Lobbyist gets city to OK turning an AIDS nursing home into luxury condos—then gives Mayor de Blasio $50,000

Lobbyist who steered $50,000 to Mayor de Blasio turned AIDS nursing home into luxury condos


A powerful lobbyist steered $50,000 in donations to Mayor de Blasio after pressing the city for a deed change that allows one of his clients to turn a building restricted for use as a nursing home into luxury condos.

Since October lobbyist James Capalino has collected $40,000 in checks for de Blasio’s 2017 re-election bid and personally wrote a $10,000 check in May to Campaign for One New York, the non-profit de Blasio uses to promote his causes. 

Capalino represented both the original seller of the nursing home at 45 Rivington St. on the Lower East Side and the developer who will turn it into luxury condos.

On Friday the city said they were misled by a middleman in the transaction, a deal which is now being scrutinized by city Controller Scott Stringer. Stringer’s involvement was first reported by the Wall Street Journal. 

In January 2014 Capalino was hired by the building’s owner, VillageCare, which had operated an AIDS-care facility there for years. VillageCare needed to sell the building to generate cash.

Capalino “met with DCAS (Department of Citywide Administrative Services) employees and others” three times between February and July 2014. Officials declined to say whether the “others” worked in the mayor’s office.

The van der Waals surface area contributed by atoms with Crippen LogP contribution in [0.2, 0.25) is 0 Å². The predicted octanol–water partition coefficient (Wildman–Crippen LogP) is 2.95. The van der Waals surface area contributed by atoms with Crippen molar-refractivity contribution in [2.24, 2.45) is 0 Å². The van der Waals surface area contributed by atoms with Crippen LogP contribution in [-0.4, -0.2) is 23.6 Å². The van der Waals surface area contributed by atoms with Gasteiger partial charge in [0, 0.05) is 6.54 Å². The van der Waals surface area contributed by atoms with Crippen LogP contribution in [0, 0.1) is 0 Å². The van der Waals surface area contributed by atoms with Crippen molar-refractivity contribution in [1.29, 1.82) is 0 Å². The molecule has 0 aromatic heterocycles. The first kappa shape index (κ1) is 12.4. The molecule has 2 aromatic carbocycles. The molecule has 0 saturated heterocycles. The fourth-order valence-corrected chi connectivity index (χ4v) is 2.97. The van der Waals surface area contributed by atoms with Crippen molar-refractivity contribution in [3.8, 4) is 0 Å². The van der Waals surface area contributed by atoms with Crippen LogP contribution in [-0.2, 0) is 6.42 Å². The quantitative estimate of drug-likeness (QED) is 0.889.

He also sent a Feb. 19, 2014 letter to former DCAS Commissioner Stacey Cumberbatch “regarding a potential sale of the Rivington House property without the deed restrictions imposed by the City.”

Capalino said VillageCare preferred selling to a for-profit nursing home but was also considering making “an unrestricted sale for the ‘highest and best use.’”

In February 2015, VillageCare sold the building for $28 million to a nursing home operator called the Allure Group, which assured the city they’d run a for-profit home there, officials said.

At the time, the deed restriction was still in place. Then in April 2015, Manhattan-based condo developer Slate Acquisitions hired Capalino.

Risa Heller, a spokeswoman for Capalino, says Capalino “did not represent Slate on this transaction,” but on May 11, six weeks after Slate hired Capalino, Slate went to contract to buy 45 Rivington from Allure Group.

DCAS soon agreed to lift the nursing home restriction, and on Nov. 11, Allure paid the city a $16.1 million fee and was awarded a modified deed with no restrictions. 

Three months later, Allure fulfilled its May 11 contract of sale and sold the building for $116 million to Slate and their newly revealed partners, China Vanke Co. and Adam America Real Estate.

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